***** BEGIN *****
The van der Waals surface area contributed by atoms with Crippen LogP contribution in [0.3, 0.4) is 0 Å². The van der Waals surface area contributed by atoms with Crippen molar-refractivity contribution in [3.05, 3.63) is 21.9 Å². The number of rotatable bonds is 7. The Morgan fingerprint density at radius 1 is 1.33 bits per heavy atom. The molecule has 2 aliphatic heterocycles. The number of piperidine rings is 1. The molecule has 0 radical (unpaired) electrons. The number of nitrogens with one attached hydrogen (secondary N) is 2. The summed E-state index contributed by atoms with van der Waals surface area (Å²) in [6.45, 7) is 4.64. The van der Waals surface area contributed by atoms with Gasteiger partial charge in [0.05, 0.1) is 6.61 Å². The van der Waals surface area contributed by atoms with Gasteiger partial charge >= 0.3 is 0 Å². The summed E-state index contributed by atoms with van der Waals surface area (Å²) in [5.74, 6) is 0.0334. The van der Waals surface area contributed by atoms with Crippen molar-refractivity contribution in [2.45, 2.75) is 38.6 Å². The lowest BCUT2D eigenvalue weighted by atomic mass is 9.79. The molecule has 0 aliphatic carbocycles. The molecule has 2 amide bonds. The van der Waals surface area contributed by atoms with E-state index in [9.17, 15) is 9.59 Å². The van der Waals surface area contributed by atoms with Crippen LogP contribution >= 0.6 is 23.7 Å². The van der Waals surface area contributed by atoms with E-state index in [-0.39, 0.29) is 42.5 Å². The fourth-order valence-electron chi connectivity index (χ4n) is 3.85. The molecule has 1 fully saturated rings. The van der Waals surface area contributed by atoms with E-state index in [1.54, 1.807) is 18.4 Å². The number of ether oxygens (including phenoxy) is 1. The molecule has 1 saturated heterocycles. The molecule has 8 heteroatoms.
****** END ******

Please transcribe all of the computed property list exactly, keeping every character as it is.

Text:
The van der Waals surface area contributed by atoms with Crippen LogP contribution in [0.3, 0.4) is 0 Å². The van der Waals surface area contributed by atoms with Crippen molar-refractivity contribution in [3.05, 3.63) is 21.9 Å². The number of rotatable bonds is 7. The Morgan fingerprint density at radius 1 is 1.33 bits per heavy atom. The molecule has 2 aliphatic heterocycles. The number of piperidine rings is 1. The molecule has 0 radical (unpaired) electrons. The number of nitrogens with one attached hydrogen (secondary N) is 2. The summed E-state index contributed by atoms with van der Waals surface area (Å²) in [6.45, 7) is 4.64. The van der Waals surface area contributed by atoms with Gasteiger partial charge in [0.05, 0.1) is 6.61 Å². The van der Waals surface area contributed by atoms with Gasteiger partial charge >= 0.3 is 0 Å². The summed E-state index contributed by atoms with van der Waals surface area (Å²) in [5.74, 6) is 0.0334. The van der Waals surface area contributed by atoms with Crippen molar-refractivity contribution in [2.45, 2.75) is 38.6 Å². The lowest BCUT2D eigenvalue weighted by atomic mass is 9.79. The molecule has 0 aliphatic carbocycles. The molecule has 2 amide bonds. The van der Waals surface area contributed by atoms with E-state index in [9.17, 15) is 9.59 Å². The van der Waals surface area contributed by atoms with Crippen LogP contribution >= 0.6 is 23.7 Å². The van der Waals surface area contributed by atoms with E-state index in [-0.39, 0.29) is 42.5 Å². The fourth-order valence-electron chi connectivity index (χ4n) is 3.85. The molecule has 1 fully saturated rings. The van der Waals surface area contributed by atoms with E-state index in [1.54, 1.807) is 18.4 Å². The number of ether oxygens (including phenoxy) is 1. The molecule has 1 saturated heterocycles. The molecule has 8 heteroatoms.